• Collegian staff

GRAC Grant to run out in 2022, new funding needed

Amaya Latuszek

Staff Writer


Sitting area inside the Gender Resource Advocacy Center, where Willamette students can receive a multitude of services. Photo by Anushka Srivastav.

The Gender Resource and Advocacy Center (GRAC) is a resource center here on Willamette's campus designed to help students with a variety of support and services. The federal grant that was used to create the GRAC and further fund it, will be running out in the Fall of 2022.


The GRAC, located in the Montag building, was created in the Spring of 2018 after Willamette was awarded the Victims of Crime Act grant from the Oregon Department of Justice: Crime Victims and Survivors Services division. This grant stemmed from a pilot project to fund victim response services on college campuses in Oregon. The first round of funding was distributed April 2018 and the funds were to last through Sept. 30 2020. The school reapplied to receive the secondary round of funding in the Summer of 2020 and started the second phase of the grant in October with those funds to last until Sept. 302022.


The Director of the GRAC, Andrea Hugmeyer, says that the grant money was able to enhance the Sexual Assault Response Advocates (SARA) program, which is a student organization that staffs the GRAC. They are trained in victim response and trauma informed advocacy. However, in order to keep that grant money, the funds had to go directly towards victim response support. Hugmeyer says they “acknowledged that there was no pride center or any affinity-based center for LGBTQ+ students on campus” and so in order to create a support space for those students, in the Fall of 2019 the GRAC was able to create a general ledger budget, which includes the annual operating budget as well as any restricted donor or endowed accounts. Through these two funding avenues, the GRAC is able to provide the variety of services it has to students at Willamette. Some of these services include support and advocacy for LGBTQ+ students, such as connecting students with gender affirming healthcare in the Salem area, explaining what resources Bishop can offer, as well as responding to concerns regarding homophobia and transphobia. There is also the WU Safe Zone program, which is a program designed to help students understand allyship for the LGBTQ+ members of the community as well as create a deeper understanding of heteronormativity. Lily Clancy (‘22) works for the GRAC as a Sexual Health Resource Specialist, as well as being the president of Choice Action Team. Clancy says that she along with one other student, Surya Lee (‘22), hold the position and they work with the rest of the GRAC team on outreach around sexual health. They organize workshops on campus for first-year students, as well as help design programs for their Community-building, Health, Academic Success Experience (CHASE) sessions. Clancy helps build awareness around sexual health and describes it as a proactive position, “it’s figuring out how we can make Willamette's campus community not experience harmful situations in the first place.”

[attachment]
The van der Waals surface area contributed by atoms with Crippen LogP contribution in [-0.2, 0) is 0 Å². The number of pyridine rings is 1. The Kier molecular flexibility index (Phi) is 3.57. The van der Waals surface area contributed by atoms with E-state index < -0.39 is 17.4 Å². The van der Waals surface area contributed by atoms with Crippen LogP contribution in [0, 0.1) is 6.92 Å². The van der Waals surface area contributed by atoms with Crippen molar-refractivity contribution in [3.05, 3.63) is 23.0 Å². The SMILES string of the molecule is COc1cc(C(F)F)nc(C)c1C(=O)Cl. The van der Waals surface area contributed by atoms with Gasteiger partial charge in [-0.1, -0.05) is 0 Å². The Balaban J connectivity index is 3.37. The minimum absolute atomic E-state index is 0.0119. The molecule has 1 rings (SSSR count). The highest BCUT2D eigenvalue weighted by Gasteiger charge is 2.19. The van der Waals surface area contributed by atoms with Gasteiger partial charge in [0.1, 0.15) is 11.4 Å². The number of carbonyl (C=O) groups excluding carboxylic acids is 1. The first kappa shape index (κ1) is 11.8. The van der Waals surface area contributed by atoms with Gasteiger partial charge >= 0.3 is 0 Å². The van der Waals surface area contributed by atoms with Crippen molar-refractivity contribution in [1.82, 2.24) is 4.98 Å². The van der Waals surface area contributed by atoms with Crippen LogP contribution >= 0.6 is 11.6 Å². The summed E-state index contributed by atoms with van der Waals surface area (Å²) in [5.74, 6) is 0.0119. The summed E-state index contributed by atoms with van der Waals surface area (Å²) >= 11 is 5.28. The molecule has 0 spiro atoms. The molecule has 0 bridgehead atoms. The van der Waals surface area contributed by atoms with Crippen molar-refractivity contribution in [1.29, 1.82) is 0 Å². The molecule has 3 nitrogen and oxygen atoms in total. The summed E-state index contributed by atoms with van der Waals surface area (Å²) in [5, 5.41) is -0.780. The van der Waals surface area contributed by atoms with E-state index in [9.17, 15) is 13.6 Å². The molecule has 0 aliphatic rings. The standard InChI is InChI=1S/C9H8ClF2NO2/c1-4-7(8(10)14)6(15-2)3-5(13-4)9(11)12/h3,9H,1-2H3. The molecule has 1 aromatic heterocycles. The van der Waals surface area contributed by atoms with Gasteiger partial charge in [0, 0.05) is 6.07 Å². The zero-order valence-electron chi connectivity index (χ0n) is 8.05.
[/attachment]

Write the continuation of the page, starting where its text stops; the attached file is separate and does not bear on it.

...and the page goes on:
When asked what she felt the GRAC’s impact on campus was, Clancy responded with, “I think the GRAC has a huge impact on campus. I’m a senior and the GRAC’s first year here was my first year, so I’ve never known a Willamette without the GRAC. I just can’t imagine it being missing. I know that the space itself in Montag is a haven for so many students who can just feel comfortable going up there for any reason. I also know that for students who have unfortunately experienced harm at Willamette, it’s even more of a refuge for them. When people go up there they know that they can feel safe and that there’s people to talk to who can keep things confidential.” Overall the GRAC’s ability to provide so many services to students is important in creating a safe campus.


In regards to what might happen to the GRAC once the grant runs out, Hugmeyer said “It’s not as though the GRAC will be going away. There is a need in the division for a lot of different things and the priorities need to be established by our senior leadership. There’s been conversations with Dean Abbas Hill and VP Lisa Landreman to understand how we can maintain a lot of the work that has been done here, and figure out what the restructuring might need to look like based on the finances available.” As of now, there is no clarity on what exactly will be restructured in the GRAC and how that will affect students and the people who work there.


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